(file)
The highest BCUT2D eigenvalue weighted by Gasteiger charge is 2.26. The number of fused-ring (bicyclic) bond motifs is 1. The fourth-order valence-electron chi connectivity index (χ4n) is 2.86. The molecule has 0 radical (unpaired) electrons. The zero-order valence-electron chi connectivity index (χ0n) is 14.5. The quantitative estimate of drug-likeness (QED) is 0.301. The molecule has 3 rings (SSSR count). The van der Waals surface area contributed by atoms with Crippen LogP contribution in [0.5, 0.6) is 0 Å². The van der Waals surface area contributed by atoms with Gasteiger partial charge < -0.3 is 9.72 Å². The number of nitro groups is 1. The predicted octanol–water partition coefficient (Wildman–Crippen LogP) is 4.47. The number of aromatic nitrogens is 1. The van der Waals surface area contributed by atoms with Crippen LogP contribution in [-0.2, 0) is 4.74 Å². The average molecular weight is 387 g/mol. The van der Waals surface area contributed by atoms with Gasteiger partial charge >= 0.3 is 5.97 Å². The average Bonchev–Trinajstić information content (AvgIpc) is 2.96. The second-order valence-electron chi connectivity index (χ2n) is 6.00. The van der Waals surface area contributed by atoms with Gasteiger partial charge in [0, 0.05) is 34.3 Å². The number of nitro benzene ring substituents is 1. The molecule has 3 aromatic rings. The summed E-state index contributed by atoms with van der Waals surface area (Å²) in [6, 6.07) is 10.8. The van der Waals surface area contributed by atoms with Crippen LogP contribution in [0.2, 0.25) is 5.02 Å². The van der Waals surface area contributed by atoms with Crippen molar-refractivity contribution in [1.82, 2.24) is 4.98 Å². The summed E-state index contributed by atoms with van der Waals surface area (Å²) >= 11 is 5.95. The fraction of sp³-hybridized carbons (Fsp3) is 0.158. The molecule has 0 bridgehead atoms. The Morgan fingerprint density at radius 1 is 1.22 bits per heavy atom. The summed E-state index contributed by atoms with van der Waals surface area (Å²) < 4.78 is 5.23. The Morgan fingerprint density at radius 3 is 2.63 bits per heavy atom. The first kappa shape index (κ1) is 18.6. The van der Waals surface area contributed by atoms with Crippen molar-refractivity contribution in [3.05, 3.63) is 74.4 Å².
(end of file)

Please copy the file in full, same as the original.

The highest BCUT2D eigenvalue weighted by Gasteiger charge is 2.26. The number of fused-ring (bicyclic) bond motifs is 1. The fourth-order valence-electron chi connectivity index (χ4n) is 2.86. The molecule has 0 radical (unpaired) electrons. The zero-order valence-electron chi connectivity index (χ0n) is 14.5. The quantitative estimate of drug-likeness (QED) is 0.301. The molecule has 3 rings (SSSR count). The van der Waals surface area contributed by atoms with Crippen LogP contribution in [0.5, 0.6) is 0 Å². The van der Waals surface area contributed by atoms with Gasteiger partial charge < -0.3 is 9.72 Å². The number of nitro groups is 1. The predicted octanol–water partition coefficient (Wildman–Crippen LogP) is 4.47. The number of aromatic nitrogens is 1. The van der Waals surface area contributed by atoms with Crippen LogP contribution in [-0.2, 0) is 4.74 Å². The average molecular weight is 387 g/mol. The van der Waals surface area contributed by atoms with Gasteiger partial charge >= 0.3 is 5.97 Å². The average Bonchev–Trinajstić information content (AvgIpc) is 2.96. The second-order valence-electron chi connectivity index (χ2n) is 6.00. The van der Waals surface area contributed by atoms with Gasteiger partial charge in [0, 0.05) is 34.3 Å². The number of nitro benzene ring substituents is 1. The molecule has 3 aromatic rings. The summed E-state index contributed by atoms with van der Waals surface area (Å²) in [6, 6.07) is 10.8. The van der Waals surface area contributed by atoms with Crippen LogP contribution in [0.2, 0.25) is 5.02 Å². The van der Waals surface area contributed by atoms with Crippen molar-refractivity contribution in [1.82, 2.24) is 4.98 Å². The summed E-state index contributed by atoms with van der Waals surface area (Å²) >= 11 is 5.95. The fraction of sp³-hybridized carbons (Fsp3) is 0.158. The molecule has 0 bridgehead atoms. The Morgan fingerprint density at radius 1 is 1.22 bits per heavy atom. The summed E-state index contributed by atoms with van der Waals surface area (Å²) < 4.78 is 5.23. The Morgan fingerprint density at radius 3 is 2.63 bits per heavy atom. The first kappa shape index (κ1) is 18.6. The van der Waals surface area contributed by atoms with Crippen molar-refractivity contribution in [3.05, 3.63) is 74.4 Å².